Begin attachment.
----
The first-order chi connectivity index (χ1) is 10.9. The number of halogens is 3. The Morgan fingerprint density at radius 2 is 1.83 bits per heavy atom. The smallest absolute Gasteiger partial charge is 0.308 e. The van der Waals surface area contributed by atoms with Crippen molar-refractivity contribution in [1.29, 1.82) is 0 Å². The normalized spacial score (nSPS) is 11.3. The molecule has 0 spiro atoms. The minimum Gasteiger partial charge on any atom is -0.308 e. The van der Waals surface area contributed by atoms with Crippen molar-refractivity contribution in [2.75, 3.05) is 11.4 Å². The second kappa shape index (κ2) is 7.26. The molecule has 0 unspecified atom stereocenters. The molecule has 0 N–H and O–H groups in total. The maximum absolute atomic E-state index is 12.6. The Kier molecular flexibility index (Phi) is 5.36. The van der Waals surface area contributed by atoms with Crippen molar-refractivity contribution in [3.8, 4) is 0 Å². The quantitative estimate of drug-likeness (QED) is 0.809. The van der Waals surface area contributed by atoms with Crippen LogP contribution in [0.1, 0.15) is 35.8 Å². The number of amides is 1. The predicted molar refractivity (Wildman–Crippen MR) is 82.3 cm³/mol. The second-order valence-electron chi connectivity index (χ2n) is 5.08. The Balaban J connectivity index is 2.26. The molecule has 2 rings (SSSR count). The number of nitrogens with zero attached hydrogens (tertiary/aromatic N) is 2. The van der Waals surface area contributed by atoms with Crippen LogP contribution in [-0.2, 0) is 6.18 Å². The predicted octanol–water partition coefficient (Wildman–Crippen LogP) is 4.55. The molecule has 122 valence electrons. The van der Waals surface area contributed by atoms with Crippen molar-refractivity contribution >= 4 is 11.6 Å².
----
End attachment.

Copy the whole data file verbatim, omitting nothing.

The first-order chi connectivity index (χ1) is 10.9. The number of halogens is 3. The Morgan fingerprint density at radius 2 is 1.83 bits per heavy atom. The smallest absolute Gasteiger partial charge is 0.308 e. The van der Waals surface area contributed by atoms with Crippen molar-refractivity contribution in [1.29, 1.82) is 0 Å². The normalized spacial score (nSPS) is 11.3. The molecule has 0 spiro atoms. The minimum Gasteiger partial charge on any atom is -0.308 e. The van der Waals surface area contributed by atoms with Crippen molar-refractivity contribution in [2.75, 3.05) is 11.4 Å². The second kappa shape index (κ2) is 7.26. The molecule has 0 unspecified atom stereocenters. The molecule has 0 N–H and O–H groups in total. The maximum absolute atomic E-state index is 12.6. The Kier molecular flexibility index (Phi) is 5.36. The van der Waals surface area contributed by atoms with Crippen molar-refractivity contribution in [3.8, 4) is 0 Å². The quantitative estimate of drug-likeness (QED) is 0.809. The van der Waals surface area contributed by atoms with Crippen LogP contribution in [0.1, 0.15) is 35.8 Å². The number of amides is 1. The predicted molar refractivity (Wildman–Crippen MR) is 82.3 cm³/mol. The second-order valence-electron chi connectivity index (χ2n) is 5.08. The Balaban J connectivity index is 2.26. The molecule has 2 rings (SSSR count). The number of nitrogens with zero attached hydrogens (tertiary/aromatic N) is 2. The van der Waals surface area contributed by atoms with Crippen LogP contribution in [-0.2, 0) is 6.18 Å². The predicted octanol–water partition coefficient (Wildman–Crippen LogP) is 4.55. The molecule has 122 valence electrons. The van der Waals surface area contributed by atoms with Crippen molar-refractivity contribution >= 4 is 11.6 Å².